Researchers create ultra-lightweight ceramic material that withstands extreme temperatures
UCLA researchers and collaborators at eight other research institutions have created an extremely light, very durable ceramic aerogel. The material could be used for applications like insulating spacecraft because it can withstand the intense heat and severe temperature changes that space missions endure.
Ceramic aerogels have been used to insulate industrial equipment since the 1990s, and they have been used to insulate scientific equipment on NASA's Mars rover missions. But the new version is much more durable after exposure to extreme heat and repeated temperature spikes, and much lighter. Its unique atomic composition and microscopic structure also make it unusually elastic.
When it's heated, the material contracts rather than expanding like other ceramics do. It also contracts perpendicularly to the direction that it's compressed—imagine pressing a tennis ball on a table and having the center of the ball move inward rather than expanding out—the opposite of how most materials react when compressed. As a result, the material is far more flexible and less brittle than current state-of-the-art ceramic aerogels: It can be compressed to 5 percent of its original volume and fully recover, while other existing aerogels can be compressed to only about 20 percent and then fully recover.
The research, which was published today in Science, was led by Xiangfeng Duan, a UCLA professor of chemistry and biochemistry; Yu Huang, a UCLA professor of materials science and engineering; and Hui Li of Harbin Institute of Technology, China. The study's first authors are Xiang Xu, a visiting postdoctoral fellow in chemistry at UCLA from Harbin Institute of Technology; Qiangqiang Zhang of Lanzhou University; and Menglong Hao of UC Berkeley and Southeast University.
Other members of the research team were from UC Berkeley; Purdue University; Lawrence Berkeley National Laboratory; Hunan University, China; Lanzhou University, China; and King Saud University, Saudi Arabia.
Despite the fact that more than 99 percent of their volume is air, aerogels are solid and structurally very strong for their weight. They can be made from many types of materials, including ceramics, carbon or metal oxides. Compared with other insulators, ceramic-based aerogels are superior in blocking extreme temperatures, and they have ultralow density and are highly resistant to fire and corrosion—all qualities that lend themselves well to reusable spacecraft.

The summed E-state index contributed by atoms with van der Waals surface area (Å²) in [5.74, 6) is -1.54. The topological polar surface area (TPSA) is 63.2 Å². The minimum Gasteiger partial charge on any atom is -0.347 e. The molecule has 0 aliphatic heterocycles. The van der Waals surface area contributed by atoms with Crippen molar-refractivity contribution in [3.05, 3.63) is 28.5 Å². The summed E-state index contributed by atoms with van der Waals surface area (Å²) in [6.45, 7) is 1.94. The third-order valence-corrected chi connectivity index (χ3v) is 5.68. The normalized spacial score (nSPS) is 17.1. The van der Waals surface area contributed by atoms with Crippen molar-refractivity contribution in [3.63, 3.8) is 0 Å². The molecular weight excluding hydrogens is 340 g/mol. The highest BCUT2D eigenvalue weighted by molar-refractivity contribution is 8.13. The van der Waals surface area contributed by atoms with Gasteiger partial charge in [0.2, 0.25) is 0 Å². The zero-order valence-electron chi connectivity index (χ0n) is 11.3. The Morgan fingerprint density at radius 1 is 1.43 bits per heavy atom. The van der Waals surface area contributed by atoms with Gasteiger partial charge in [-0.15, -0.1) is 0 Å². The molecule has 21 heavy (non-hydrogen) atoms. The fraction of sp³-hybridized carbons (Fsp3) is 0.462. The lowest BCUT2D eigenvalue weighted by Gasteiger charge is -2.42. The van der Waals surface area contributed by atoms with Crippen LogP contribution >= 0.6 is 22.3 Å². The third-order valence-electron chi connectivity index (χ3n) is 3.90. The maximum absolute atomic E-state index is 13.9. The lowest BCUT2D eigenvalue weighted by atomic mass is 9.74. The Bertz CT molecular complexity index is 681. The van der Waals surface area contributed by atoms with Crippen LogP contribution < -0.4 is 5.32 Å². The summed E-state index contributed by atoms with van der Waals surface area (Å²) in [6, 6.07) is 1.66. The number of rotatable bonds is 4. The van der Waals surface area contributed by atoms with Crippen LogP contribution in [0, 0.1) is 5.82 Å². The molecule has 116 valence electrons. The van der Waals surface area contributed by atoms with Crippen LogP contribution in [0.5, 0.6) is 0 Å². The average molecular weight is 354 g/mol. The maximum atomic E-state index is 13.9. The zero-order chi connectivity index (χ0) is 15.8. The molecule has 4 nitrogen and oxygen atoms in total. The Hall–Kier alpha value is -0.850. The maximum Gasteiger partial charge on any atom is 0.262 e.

But current ceramic aerogels are highly brittle and tend to fracture after repeated exposure to extreme heat and dramatic temperature swings, both of which are common in space travel.
The new material is made of thin layers of boron nitride, a ceramic, with atoms that are connected in hexagon patterns, like chicken wire.
In the UCLA-led research, it withstood conditions that would typically fracture other aerogels. It stood up to hundreds of exposures to sudden and extreme temperature spikes when the engineers raised and lowered the temperature in a testing container between minus 198 degrees Celsius and 900 degrees above zero over just a few seconds. In another test, it lost less than 1 percent of its mechanical strength after being stored for one week at 1,400 degrees Celsius.
"The key to the durability of our new ceramic aerogel is its unique architecture," Duan said. "Its innate flexibility helps it take the pounding from extreme heat and temperature shocks that would cause other ceramic aerogels to fail."
Ordinary ceramic materials usually expand when heated and contract when they are cooled. Over time, those repeated temperature changes can lead those materials to fracture and ultimately fail. The new aerogel was designed to be more durable by doing just the opposite—it contracts rather than expanding when heated.
In addition, the aerogel's ability to contract perpendicularly to the direction that it's being compressed—like the tennis ball example—help it survive repeated and rapid temperature changes. (That property is known as a negative Poisson's ratio.) It also has interior "walls" that are reinforced with a double-pane structure, which cuts down the material's weight while increasing its insulating abilities.
Duan said the process researchers developed to make the new aerogel also could be adapted to make other ultra-lightweight materials.
"Those materials could be useful for thermal insulation in spacecraft, automobiles or other specialized equipment," he said. "They could also be useful for thermal energy storage, catalysis or filtration."